PHOENIX (AP) – An Arizona sheriff known for arresting hundreds of immigrants on charges of finding work using fake or stolen identities is planning to close the controversial squad that investigates such cases.
Maricopa County Sheriff Joe Arpaio's decision to disband the criminal employment squad will end his last major foothold in immigration enforcement after the courts and federal government have gradually reined in his powers in recent years.
Since 2008, Arpaio has raided 83 businesses, leading to more than 700 immigrants in the country illegally being charged with using fake or stolen IDs to get jobs. The raids have been criticized as focusing too heavily on the workers instead of employers.
"Here is guy who abused these laws and twisted them in such a sick way to do it for political gain. But I am glad that the reign over immigrants is over," said Lydia Guzman, a civil rights advocate who documented many of Arpaio's business raids and immigration patrols.
The agency didn't immediately respond to a request for comment Thursday morning.
The sheriff's office announced the squad's planned closure late Wednesday as part of a legal challenge to the immigrant ID-theft cases. The squad will close in January or February after it completes an investigation.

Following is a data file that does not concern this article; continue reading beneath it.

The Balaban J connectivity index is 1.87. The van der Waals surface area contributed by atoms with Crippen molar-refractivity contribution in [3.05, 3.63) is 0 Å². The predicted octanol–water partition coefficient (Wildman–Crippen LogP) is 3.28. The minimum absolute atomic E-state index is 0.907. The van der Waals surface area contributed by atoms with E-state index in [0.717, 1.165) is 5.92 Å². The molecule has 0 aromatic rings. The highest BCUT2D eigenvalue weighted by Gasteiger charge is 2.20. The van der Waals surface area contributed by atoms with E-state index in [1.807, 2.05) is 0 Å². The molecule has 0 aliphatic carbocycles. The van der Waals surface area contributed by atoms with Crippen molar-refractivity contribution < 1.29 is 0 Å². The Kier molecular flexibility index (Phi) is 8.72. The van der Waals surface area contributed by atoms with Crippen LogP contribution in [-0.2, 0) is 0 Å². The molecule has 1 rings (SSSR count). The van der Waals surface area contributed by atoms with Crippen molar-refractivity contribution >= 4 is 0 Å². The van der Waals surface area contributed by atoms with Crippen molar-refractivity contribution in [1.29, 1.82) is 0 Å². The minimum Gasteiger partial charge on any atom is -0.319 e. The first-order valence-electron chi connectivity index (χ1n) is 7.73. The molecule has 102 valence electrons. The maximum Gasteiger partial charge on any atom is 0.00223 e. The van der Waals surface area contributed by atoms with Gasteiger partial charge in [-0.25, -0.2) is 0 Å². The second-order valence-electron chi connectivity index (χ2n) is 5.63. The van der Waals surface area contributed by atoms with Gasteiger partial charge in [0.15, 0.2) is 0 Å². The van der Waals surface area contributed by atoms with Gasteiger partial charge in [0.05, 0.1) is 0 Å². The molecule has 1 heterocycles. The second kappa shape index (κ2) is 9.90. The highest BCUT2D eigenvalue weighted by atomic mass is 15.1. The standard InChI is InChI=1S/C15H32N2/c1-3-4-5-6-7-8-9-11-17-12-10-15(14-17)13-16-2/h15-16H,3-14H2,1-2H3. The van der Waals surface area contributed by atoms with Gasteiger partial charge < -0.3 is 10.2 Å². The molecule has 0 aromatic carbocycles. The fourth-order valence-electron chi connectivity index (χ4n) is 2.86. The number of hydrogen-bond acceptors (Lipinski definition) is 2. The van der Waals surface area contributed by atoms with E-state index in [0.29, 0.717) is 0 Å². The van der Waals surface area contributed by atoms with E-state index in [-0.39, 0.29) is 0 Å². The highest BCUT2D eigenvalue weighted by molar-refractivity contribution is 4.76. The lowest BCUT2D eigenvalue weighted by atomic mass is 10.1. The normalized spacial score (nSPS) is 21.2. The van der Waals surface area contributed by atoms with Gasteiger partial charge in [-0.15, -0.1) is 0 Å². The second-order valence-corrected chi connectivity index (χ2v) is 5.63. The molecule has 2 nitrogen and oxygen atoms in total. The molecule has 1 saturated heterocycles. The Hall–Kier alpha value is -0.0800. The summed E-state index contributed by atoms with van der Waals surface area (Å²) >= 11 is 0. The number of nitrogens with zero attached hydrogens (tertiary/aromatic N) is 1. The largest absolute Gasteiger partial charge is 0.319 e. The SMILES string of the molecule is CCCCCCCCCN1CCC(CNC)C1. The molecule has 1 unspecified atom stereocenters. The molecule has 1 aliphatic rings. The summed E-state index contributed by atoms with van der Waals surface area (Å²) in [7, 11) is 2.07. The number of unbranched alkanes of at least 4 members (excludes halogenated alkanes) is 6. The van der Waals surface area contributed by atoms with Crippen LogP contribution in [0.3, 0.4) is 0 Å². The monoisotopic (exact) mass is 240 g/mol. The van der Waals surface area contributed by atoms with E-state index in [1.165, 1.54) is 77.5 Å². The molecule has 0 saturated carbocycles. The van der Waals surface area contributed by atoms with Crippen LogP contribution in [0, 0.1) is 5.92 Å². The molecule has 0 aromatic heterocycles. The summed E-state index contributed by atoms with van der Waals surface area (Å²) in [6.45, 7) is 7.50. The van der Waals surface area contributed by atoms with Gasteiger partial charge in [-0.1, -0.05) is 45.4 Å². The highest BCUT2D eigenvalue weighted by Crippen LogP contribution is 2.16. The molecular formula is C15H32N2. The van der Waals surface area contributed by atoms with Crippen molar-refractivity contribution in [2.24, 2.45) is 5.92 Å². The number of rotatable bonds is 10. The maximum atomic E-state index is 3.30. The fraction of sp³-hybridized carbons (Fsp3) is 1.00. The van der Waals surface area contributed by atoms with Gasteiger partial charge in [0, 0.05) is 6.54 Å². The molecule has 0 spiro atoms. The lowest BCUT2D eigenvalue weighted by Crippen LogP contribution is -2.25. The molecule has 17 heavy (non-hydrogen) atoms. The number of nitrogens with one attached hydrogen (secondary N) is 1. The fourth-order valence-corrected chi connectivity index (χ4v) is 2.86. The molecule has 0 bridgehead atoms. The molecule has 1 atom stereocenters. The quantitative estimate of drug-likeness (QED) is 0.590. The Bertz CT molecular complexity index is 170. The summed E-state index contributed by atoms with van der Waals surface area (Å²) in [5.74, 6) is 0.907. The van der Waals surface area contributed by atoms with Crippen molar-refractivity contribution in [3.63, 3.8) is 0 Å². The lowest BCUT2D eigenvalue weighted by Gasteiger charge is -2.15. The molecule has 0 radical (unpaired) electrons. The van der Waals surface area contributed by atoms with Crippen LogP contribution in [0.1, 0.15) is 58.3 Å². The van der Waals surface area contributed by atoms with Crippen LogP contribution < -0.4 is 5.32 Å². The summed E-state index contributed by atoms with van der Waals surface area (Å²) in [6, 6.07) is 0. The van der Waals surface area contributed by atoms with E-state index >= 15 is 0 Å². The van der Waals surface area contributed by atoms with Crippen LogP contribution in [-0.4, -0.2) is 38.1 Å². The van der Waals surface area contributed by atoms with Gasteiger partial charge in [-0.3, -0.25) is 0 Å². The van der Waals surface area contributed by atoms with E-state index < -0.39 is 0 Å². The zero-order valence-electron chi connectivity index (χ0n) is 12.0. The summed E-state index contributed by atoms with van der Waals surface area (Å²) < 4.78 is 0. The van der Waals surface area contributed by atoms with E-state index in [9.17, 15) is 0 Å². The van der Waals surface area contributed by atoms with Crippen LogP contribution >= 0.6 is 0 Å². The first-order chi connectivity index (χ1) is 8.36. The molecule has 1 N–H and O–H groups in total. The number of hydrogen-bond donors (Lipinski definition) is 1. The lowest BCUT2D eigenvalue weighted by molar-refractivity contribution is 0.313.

A memo by a sheriff's official said the agency will be voluntarily halting its work-related ID theft enforcement and that the decision was made after the courts have shelved certain Arizona immigration laws.
Annie Lai, one of the attorneys leading the challenge, said opponents of Arpaio's raids will try to get prosecutors to stop bringing work-related ID theft cases against immigrants arrested by other metro Phoenix police agencies.
The ID theft laws were part of a package of legislation that sought to confront employers who hire immigrants in the country illegally. Only one employer has been criminally charged in those investigations.
But the immigrants arrested for ID theft typically plead guilty to a felony, frequently face deportation and are unable to re-enter the U.S. legally.
Arpaio's immigration powers have dwindled as the federal government curtailed his authority or courts struck down several Arizona laws seeking to confront illegal immigration.
In late 2009, Washington stripped some of his deputies of their power to make federal immigration arrests. The restrictions continued when a judge ruled in May 2013 that Arpaio's office had systematically racially profiled Latinos in regular traffic and special immigration patrols. Arpaio vigorously denies the court's conclusions.
Another squad, focused on enforcing an Arizona immigrant smuggling law, has come under scrutiny from the judge in the profiling case after allegations of misconduct surfaced earlier this year, including whether a squad member had been shaking down immigrants who were in the country illegally.
A federal judge last month struck down the state's smuggling law, which was the legal underpinning for Arpaio's immigration patrols.
Still, a small number of Arizona's immigration laws have been upheld, including a key section of the state's landmark 2010 immigration law that requires police to check people's immigration status under certain circumstances.